Rather than attack their memorials, simply use these examples as why it is hypocracy for them to attack others.

I'm definately with Kev on this one.
 

 


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Personally I don't care if

Personally I don't care if they put up crosses if it is only used to self identify.  Like in Arlington National Cemetary there are headstones that are crosses, star of Davids, etc, that simply denote the faith of the deceased.

Also  I believe that a recent legal victory was achieved for a Wiccan military organization who won the right to have their religious symbol used on their memorials in the event of their deaths. 

But anyway, these firemen were honorable men who willingly sacrificed themselves to help others.  I would gladly overlook religious symbolism in order to show of my respect for their courage.

Patrick is an edgy edgelord.


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Actually

It is private citizens showing part of their religious beliefs, which is protected by the constitution, they are not asking others to convert nor is the government asking anyone  to follow such said religious belief, they cannot stop muslims, jews, atheists or anyone else from putting up a roadside memorial (although I personally do not agree with them and find them no matter which religious view or lack of, to be tasteless and waste of time), I have seen even wiccan memorials on the roadside. Now since it is on public land and the government does allowing people to this, as it is not a permanent marker, and the government is not endorsing this, it's not like it says on the cross, endorsed by the republican party or the president. But they have to allow any belief that wishes to do this to do this, and it doesn't stop from anyone else from taking it down once everyone leaves. (although if it does become permanent, someone better be buying up that little piece of land). Like it has been stated before, freedom of religion/belief, freedom of speech and freedom of expression is allowed both ways, you may want secular, but freedom of religion and the freedom to express such said expression is allowed as well by private citizens.


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What is stopping these

What is stopping these Memorials that look like a Christian Cross from being 24 foot high? or even 48 foot high.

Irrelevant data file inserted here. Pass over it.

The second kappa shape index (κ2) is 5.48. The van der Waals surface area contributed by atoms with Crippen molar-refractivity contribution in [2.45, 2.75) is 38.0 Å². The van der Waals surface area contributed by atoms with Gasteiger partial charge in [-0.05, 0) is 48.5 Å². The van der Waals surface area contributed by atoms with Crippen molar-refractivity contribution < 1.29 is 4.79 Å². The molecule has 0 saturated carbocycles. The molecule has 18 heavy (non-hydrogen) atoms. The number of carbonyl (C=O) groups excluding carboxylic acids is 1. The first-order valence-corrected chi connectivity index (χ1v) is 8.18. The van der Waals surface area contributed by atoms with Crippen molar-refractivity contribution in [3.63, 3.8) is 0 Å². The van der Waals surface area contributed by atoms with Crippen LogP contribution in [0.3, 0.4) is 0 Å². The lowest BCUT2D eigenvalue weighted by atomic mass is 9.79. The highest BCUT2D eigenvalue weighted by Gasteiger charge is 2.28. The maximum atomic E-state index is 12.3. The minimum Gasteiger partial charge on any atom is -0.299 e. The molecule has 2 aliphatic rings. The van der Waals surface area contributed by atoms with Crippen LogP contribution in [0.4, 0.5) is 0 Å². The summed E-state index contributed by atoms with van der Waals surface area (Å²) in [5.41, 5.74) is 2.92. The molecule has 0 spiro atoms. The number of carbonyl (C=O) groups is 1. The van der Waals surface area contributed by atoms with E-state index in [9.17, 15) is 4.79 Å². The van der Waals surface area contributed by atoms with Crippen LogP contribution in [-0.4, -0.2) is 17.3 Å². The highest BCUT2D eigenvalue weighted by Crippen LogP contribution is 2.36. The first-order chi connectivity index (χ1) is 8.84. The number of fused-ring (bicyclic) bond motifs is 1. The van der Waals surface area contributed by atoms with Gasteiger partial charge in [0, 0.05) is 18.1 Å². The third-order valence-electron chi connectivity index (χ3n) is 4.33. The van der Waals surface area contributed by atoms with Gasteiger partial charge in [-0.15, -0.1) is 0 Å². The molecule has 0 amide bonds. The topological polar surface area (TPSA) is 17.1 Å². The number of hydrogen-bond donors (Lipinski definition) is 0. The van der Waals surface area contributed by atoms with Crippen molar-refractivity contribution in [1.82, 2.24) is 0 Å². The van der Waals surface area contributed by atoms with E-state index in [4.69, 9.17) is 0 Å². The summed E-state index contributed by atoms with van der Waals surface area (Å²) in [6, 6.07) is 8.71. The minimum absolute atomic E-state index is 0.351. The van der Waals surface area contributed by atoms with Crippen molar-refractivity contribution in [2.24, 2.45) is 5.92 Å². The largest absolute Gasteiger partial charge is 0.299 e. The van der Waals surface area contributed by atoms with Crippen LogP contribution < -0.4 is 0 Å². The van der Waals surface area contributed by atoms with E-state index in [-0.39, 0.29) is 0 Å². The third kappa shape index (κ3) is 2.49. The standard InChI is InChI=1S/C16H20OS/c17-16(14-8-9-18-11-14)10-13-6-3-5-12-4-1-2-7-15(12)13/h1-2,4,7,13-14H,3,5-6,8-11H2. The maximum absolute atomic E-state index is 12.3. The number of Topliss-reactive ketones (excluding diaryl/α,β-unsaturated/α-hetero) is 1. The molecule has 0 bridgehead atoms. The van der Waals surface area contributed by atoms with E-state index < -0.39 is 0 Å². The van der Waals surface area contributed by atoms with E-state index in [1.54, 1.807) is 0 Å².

12 foot high is 4 foot higher than my ceiling!

 

To me it does seem to be one of these attempts to promote Christianity through the backdoor. Simply because everybody and I mean everybody looks at such a Cross and knows that it represents the Christian Cross. The designers of the memorial would have been fully aware of this fact.

 

They could have easily chosen another shape for the memorial.

 

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Displaying the ancient

Displaying the ancient device of torture bothers me, and is not a "saving loving" jester, but that is the xain way of ,  well ,  you know .....

Geezz, all those poor tortured people .... Being reminded of our stupidity is how I most always view the cross, so that is a benefit, to remember our past errors.

Using crosses for target practice is an idea that appeals to me ....  and my atheist Jesus would really like that ! ....             


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Louis_Cypher wrote:I view

Louis_Cypher wrote:

I view the road side crosses in the same light as most (theistic) funeral orations... an extended infomercial for God Inc. (tm)... with little if any real concern for the deceased.

But that's just me.

 

LC >;-}>

 

I think that's a stretch, Louis (without knowing the family in question). Everyone goes through a grieving process when a loved one dies, and everyone needs to mourn. Christian families choose to do so through the bizarre and ill-advised channel of their faith - but it's still to fill a void filled by the loss.

Quote:
"Natasha has just come up to the window from the courtyard and opened it wider so that the air may enter more freely into my room. I can see the bright green strip of grass beneath the wall, and the clear blue sky above the wall, and sunlight everywhere. Life is beautiful. Let the future generations cleanse it of all evil, oppression and violence, and enjoy it to the full."

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Proper Gander wrote:That's a

Proper Gander wrote:

That's a religious symbol on public property. Pretty much a no-brainer, IMO. If they want a memorial there, let them have one, but let it also be secular. The death of a few people, although tragic as it may have been, does not allow the law to be broken.

That's a slippery slope.

If we say, "That's a religious symbol on pulblic property!" and cry foul, what's to keep lobbyist groups from using the precedent against other symbols?

"That's a religious symbol on your t-shirt, and you're on public property!"